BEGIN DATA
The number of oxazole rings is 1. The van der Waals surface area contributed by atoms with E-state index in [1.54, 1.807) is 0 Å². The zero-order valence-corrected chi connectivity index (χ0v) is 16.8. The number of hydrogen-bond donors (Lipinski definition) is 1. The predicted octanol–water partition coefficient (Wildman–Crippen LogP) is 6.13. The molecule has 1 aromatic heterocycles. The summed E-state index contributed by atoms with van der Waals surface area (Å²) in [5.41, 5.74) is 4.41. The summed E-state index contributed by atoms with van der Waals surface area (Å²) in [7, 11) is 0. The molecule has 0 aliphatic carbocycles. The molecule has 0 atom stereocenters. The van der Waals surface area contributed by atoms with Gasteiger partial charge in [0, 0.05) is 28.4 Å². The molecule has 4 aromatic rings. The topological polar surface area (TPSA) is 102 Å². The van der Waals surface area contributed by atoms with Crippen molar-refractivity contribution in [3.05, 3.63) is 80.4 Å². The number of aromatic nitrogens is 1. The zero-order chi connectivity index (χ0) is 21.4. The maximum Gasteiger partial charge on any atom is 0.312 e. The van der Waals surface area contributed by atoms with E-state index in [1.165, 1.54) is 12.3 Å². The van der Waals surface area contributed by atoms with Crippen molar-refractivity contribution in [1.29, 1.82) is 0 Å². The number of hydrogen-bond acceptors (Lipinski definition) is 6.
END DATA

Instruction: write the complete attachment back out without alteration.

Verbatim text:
The number of oxazole rings is 1. The van der Waals surface area contributed by atoms with E-state index in [1.54, 1.807) is 0 Å². The zero-order valence-corrected chi connectivity index (χ0v) is 16.8. The number of hydrogen-bond donors (Lipinski definition) is 1. The predicted octanol–water partition coefficient (Wildman–Crippen LogP) is 6.13. The molecule has 1 aromatic heterocycles. The summed E-state index contributed by atoms with van der Waals surface area (Å²) in [5.41, 5.74) is 4.41. The summed E-state index contributed by atoms with van der Waals surface area (Å²) in [7, 11) is 0. The molecule has 0 aliphatic carbocycles. The molecule has 0 atom stereocenters. The van der Waals surface area contributed by atoms with Gasteiger partial charge in [0, 0.05) is 28.4 Å². The molecule has 4 aromatic rings. The topological polar surface area (TPSA) is 102 Å². The van der Waals surface area contributed by atoms with Crippen molar-refractivity contribution in [3.05, 3.63) is 80.4 Å². The number of aromatic nitrogens is 1. The zero-order chi connectivity index (χ0) is 21.4. The maximum Gasteiger partial charge on any atom is 0.312 e. The van der Waals surface area contributed by atoms with E-state index in [1.165, 1.54) is 12.3 Å². The van der Waals surface area contributed by atoms with Crippen molar-refractivity contribution in [1.29, 1.82) is 0 Å². The number of hydrogen-bond acceptors (Lipinski definition) is 6.